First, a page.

Mohammed bin Salman, the crown prince of Saudi Arabia, reportedly told the White House that Jamal Khashoggi was a dangerous Islamist in a phone call days after the journalist was murdered.
Crown Prince Mohammed told Jared Kushner, Donald Trump’s son-in-law, and John Bolton, the president’s national security advisor, that Mr Khashoggi was a member of the Muslim Brotherhood, according to the Washington Post.
The prince’s private disparagement of the murdered journalist is at odds with his public comments, where he described Mr Khashoggi’s killing as “repulsive” and said it was “very painful for all Saudis”.
His reported comments were made while Saudi Arabia was still claiming that Mr Khashoggi had walked safely out of the Saudi consulate in Istanbul, a story that has now changed several times.
The remarks are likely to fuel suspicions among US senators that Crown Prince Mohammed ordered Mr Khashoggi’s death but placed the blame on low-level operatives after the killing led to a diplomatic crisis.
Saudi Arabia has arrested 18 men on suspicion of killing Mr Khashoggi but denied that Crown Prince Mohammed ordered his death or had any involvement in it.
Neither the White House nor Saudi Arabia has commented on the report about the October 9 phone call between Mr Bolton, Mr Kushner and the crown prince.
Mr Khashoggi’s family have consistently denied that he was a member of the Muslim Brotherhood, an Islamist group that was once tolerated by Saudi Arabia but is now banned.
The Muslim Brotherhood is not considered a terrorist group by Western countries, although it is banned by several authoritarian regimes in the Middle East, including Egypt and the UAE.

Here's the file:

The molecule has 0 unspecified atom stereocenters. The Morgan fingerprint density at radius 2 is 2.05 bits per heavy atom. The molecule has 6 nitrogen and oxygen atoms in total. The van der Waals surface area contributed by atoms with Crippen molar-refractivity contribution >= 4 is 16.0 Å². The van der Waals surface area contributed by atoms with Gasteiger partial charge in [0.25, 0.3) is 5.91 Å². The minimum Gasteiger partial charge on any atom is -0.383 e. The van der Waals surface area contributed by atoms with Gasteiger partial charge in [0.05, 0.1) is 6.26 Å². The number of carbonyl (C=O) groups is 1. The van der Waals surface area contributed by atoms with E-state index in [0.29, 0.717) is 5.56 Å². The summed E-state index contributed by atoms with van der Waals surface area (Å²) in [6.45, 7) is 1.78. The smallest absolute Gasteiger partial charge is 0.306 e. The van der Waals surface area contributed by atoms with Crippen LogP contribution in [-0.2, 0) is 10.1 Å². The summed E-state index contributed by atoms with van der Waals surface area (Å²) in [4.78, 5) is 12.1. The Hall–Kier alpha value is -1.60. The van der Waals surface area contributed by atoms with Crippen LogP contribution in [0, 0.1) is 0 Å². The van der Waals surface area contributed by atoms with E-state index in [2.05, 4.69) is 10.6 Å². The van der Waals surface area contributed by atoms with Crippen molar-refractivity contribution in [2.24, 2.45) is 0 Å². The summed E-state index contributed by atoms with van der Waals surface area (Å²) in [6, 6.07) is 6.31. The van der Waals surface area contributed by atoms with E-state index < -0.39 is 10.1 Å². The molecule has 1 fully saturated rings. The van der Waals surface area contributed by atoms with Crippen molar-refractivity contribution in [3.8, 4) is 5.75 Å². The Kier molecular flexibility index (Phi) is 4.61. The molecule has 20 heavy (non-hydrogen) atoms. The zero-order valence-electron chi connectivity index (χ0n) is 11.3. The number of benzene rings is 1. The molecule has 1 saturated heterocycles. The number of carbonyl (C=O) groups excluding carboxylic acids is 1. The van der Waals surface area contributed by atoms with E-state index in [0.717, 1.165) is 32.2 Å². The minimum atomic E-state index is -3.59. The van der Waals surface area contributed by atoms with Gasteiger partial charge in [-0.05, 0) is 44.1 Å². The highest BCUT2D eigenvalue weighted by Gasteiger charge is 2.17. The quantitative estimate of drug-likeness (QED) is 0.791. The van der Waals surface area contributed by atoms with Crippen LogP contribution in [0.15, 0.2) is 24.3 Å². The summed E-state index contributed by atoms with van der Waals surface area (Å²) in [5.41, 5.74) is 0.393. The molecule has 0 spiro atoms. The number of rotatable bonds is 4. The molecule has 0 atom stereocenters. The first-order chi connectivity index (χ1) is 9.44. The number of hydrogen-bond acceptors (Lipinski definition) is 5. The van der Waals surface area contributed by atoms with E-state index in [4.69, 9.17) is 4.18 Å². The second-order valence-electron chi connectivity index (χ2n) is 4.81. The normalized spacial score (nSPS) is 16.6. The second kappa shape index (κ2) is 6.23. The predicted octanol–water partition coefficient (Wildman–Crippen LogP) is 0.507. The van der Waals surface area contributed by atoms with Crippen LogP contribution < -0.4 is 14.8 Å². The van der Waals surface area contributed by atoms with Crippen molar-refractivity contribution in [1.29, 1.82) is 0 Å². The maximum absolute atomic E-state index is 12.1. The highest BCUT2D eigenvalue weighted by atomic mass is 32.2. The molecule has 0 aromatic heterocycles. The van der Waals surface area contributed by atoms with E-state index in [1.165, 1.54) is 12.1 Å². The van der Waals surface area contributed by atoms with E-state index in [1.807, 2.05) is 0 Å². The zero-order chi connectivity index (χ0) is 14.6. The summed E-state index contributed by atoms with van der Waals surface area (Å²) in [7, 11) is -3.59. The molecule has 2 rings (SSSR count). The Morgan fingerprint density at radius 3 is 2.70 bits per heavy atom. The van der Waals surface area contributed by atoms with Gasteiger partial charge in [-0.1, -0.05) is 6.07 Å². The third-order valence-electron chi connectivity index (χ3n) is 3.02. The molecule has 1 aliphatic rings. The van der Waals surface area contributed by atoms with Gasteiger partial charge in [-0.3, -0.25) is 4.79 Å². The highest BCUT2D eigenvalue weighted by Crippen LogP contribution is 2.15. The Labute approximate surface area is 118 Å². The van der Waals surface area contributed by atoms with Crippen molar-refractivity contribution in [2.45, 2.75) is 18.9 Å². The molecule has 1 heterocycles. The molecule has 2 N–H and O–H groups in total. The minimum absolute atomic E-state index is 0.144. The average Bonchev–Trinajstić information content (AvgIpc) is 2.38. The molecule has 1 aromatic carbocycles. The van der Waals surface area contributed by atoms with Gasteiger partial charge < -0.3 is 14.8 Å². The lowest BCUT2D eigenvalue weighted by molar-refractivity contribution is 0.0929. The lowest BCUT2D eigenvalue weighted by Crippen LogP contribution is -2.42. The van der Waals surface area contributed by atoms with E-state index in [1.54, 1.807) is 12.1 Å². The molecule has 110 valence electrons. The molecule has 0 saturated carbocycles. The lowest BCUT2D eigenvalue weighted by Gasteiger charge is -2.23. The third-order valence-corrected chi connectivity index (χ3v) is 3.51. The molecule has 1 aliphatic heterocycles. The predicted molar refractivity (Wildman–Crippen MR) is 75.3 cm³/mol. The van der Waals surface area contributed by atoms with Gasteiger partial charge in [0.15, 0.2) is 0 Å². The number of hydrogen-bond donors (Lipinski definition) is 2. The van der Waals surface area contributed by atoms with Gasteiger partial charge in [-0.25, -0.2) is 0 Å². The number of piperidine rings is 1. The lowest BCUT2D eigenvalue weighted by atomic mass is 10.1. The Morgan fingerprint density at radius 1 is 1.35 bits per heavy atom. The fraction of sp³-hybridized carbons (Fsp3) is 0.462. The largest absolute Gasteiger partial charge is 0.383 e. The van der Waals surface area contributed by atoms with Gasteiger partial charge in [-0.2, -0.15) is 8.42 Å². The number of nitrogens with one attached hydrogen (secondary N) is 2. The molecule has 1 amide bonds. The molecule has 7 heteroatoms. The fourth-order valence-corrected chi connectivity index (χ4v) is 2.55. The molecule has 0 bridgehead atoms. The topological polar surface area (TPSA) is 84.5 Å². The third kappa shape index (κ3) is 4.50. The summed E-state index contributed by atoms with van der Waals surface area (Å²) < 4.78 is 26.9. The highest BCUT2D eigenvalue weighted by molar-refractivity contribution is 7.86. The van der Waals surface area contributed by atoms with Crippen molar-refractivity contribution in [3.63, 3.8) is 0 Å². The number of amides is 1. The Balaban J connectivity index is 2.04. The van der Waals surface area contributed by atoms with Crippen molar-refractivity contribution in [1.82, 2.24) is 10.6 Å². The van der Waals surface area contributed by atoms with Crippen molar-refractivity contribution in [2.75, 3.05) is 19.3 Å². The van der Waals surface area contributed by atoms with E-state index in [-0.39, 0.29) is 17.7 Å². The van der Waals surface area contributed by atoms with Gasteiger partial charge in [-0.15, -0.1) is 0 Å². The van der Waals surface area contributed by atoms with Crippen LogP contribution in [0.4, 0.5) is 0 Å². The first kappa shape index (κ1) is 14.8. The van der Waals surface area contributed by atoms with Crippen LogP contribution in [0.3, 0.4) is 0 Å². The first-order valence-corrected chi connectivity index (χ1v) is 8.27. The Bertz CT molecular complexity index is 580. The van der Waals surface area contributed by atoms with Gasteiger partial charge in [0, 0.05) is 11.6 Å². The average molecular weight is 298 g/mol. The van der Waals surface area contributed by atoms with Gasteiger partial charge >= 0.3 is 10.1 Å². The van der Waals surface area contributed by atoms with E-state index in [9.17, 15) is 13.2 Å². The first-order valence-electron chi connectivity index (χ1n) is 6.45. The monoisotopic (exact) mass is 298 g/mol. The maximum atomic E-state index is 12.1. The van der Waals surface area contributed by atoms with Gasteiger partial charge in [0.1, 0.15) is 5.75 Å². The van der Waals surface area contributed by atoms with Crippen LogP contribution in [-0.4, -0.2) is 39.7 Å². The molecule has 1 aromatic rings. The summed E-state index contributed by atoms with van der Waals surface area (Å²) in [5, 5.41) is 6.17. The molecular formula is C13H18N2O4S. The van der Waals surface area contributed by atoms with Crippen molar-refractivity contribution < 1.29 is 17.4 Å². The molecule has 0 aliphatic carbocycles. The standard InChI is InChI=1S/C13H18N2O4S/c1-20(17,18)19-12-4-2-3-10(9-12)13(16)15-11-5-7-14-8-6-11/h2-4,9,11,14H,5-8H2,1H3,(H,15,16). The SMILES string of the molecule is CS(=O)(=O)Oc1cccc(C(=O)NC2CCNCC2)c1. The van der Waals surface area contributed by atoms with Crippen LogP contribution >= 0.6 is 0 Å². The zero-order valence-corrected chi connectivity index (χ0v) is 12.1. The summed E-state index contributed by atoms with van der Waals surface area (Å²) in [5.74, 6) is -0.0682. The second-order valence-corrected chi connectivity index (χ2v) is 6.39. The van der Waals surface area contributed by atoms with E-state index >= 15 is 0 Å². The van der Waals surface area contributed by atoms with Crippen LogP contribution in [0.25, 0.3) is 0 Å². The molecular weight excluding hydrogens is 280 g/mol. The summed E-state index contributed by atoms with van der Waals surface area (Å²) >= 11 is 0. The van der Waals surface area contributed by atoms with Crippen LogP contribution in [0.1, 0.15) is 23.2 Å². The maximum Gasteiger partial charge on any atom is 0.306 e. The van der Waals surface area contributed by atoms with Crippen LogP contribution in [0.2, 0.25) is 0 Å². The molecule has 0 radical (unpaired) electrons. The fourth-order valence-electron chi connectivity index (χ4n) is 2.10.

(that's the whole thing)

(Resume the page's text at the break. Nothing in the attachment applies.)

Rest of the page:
In his writings, Mr Khashoggi expressed sympathy for parts of the group’s agenda and praised Qatar, the only Gulf Arab state to embrace the Brotherhood.
Benjamin Netanyahu, the Israeli prime minister, also reportedly called senior White House officials to defend the crown prince and emphasise that Israel sees him as an important partner in the Middle East.
Mr Netanyahu and the White House both consider Crown Prince Mohammed an ally against Iran and hope that he will lead other Arab states in endorsing a US plan for peace between Israel and the Palestinians.
Israel’s relationship with Saudi Arabia and other Gulf states has been warming in recent years and the once-secret relations are becoming ever more public.
Mr Netanyahu visited Oman last week and two Israeli ministers made trips to the UAE, drawing protests from Palestinians who argued the Arab states were “normalising” relations with Israel while it continues to occupy the West Bank and blockade Gaza.
Turkish investigators are continuing to search for Mr Khashoggi’s body. One line of inquiry is that his Saudi killers dissolved it in acid, although experts said it seemed unlikely they could manage that quickly and within the consulate in Istanbul.